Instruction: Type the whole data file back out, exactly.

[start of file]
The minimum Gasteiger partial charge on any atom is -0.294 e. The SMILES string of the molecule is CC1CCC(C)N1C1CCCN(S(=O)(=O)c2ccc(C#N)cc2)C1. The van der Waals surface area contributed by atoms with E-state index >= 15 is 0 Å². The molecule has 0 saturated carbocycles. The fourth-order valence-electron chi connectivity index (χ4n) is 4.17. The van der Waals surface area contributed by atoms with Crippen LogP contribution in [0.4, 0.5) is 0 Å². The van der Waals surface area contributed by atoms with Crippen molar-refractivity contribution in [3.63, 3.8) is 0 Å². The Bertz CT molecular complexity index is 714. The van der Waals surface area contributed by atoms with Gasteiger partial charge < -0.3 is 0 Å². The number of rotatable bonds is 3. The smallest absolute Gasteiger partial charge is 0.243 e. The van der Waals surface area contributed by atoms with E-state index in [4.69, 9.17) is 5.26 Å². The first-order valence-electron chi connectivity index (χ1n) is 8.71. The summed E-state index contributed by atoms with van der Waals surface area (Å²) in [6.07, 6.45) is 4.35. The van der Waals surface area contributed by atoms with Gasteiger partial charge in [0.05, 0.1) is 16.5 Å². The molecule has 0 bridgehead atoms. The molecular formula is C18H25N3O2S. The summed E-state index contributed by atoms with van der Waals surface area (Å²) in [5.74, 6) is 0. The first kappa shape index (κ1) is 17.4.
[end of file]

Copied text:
The minimum Gasteiger partial charge on any atom is -0.294 e. The SMILES string of the molecule is CC1CCC(C)N1C1CCCN(S(=O)(=O)c2ccc(C#N)cc2)C1. The van der Waals surface area contributed by atoms with E-state index >= 15 is 0 Å². The molecule has 0 saturated carbocycles. The fourth-order valence-electron chi connectivity index (χ4n) is 4.17. The van der Waals surface area contributed by atoms with Crippen LogP contribution in [0.4, 0.5) is 0 Å². The van der Waals surface area contributed by atoms with Crippen molar-refractivity contribution in [3.63, 3.8) is 0 Å². The Bertz CT molecular complexity index is 714. The van der Waals surface area contributed by atoms with Gasteiger partial charge < -0.3 is 0 Å². The number of rotatable bonds is 3. The smallest absolute Gasteiger partial charge is 0.243 e. The van der Waals surface area contributed by atoms with E-state index in [4.69, 9.17) is 5.26 Å². The first-order valence-electron chi connectivity index (χ1n) is 8.71. The summed E-state index contributed by atoms with van der Waals surface area (Å²) in [6.07, 6.45) is 4.35. The van der Waals surface area contributed by atoms with Gasteiger partial charge in [0.05, 0.1) is 16.5 Å². The molecule has 0 bridgehead atoms. The molecular formula is C18H25N3O2S. The summed E-state index contributed by atoms with van der Waals surface area (Å²) in [5.74, 6) is 0. The first kappa shape index (κ1) is 17.4.